11 Novels That Take Place During One Summer
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It wasn’t until I moved to the West Coast that I realized how much I relied on seasons to mark the passage of time. Without dropping leaves or sultry nights, time simply moved on. I’d be surprised to learn that only two weeks had passed since an event that felt like ages ago, or that it had already been three months since a memory that felt and looked like yesterday. I’m back East, where New Yorkers are notably obsessed with framing their anecdotes with seasonal references; if there was a beautiful spring or a bad winter, they mention it. We moved downtown last winter. The streets were a mess! It makes sense; seasons are natural tools for story-tellers. Like an original Oulipo device, they force a beginning and an end, serving as handy yardsticks for character growth. Plus, as any high school English class can tell you, seasons come with a ton of metaphors.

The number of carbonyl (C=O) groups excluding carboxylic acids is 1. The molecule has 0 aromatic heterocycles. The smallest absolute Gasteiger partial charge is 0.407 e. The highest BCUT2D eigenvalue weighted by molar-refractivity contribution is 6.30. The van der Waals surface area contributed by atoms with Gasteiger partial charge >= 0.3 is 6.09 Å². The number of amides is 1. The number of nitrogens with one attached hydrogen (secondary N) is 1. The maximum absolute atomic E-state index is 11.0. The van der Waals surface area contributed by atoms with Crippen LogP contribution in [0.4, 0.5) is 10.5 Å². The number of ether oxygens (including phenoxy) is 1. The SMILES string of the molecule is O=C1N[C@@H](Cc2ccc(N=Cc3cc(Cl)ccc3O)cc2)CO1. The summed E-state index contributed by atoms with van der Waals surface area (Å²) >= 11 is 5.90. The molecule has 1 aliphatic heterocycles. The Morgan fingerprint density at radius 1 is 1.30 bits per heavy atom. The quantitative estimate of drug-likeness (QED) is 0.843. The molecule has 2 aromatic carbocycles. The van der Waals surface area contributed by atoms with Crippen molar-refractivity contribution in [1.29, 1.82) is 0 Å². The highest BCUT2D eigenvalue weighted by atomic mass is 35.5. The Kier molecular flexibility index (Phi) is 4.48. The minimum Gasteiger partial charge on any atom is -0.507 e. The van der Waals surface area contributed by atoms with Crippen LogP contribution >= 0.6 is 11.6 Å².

Every season seems primed for a certain type of story: winter’s tales of hardship, spring’s sexual awakening. But summer — longed-for, crazy summer — is when things get interesting. Children and students are cut loose, primed for trouble and the kind of learning that only happens outside the classroom. Adults are allowed to act on impulse because everyone’s gone crazy in the heatwave! Even lazy summer days lead somewhere unexpected: think of the Divers picnicking on the French Riviera before a duel breaks out or Tom Riply sipping a Negroni while planning a murder.
Here, then, are ten books that take place over the course of a single summer.
1. The Mysteries of Pittsburgh
by Michael Chabon
Michael Chabon began writing this novel when he was an undergraduate at the University of Pittsburgh, so it’s no surprise that the book is informed by summer as experienced by a student, or what I think of as Summer with a capital S. This Summer is the ultimate freedom. The midway point between a job done and a fresh start, it allows for total, guilt-free self-indulgence (or at least it did in the era before internships). Art Bechstein, Chabon’s protagonist, does what many do in Summer, he goes looking for an adventure, which is exactly what he gets as he spins around Pittsburgh with the unlikely duo of “fancy” Arthur Lecomte and book-loving biker Cleveland Arning.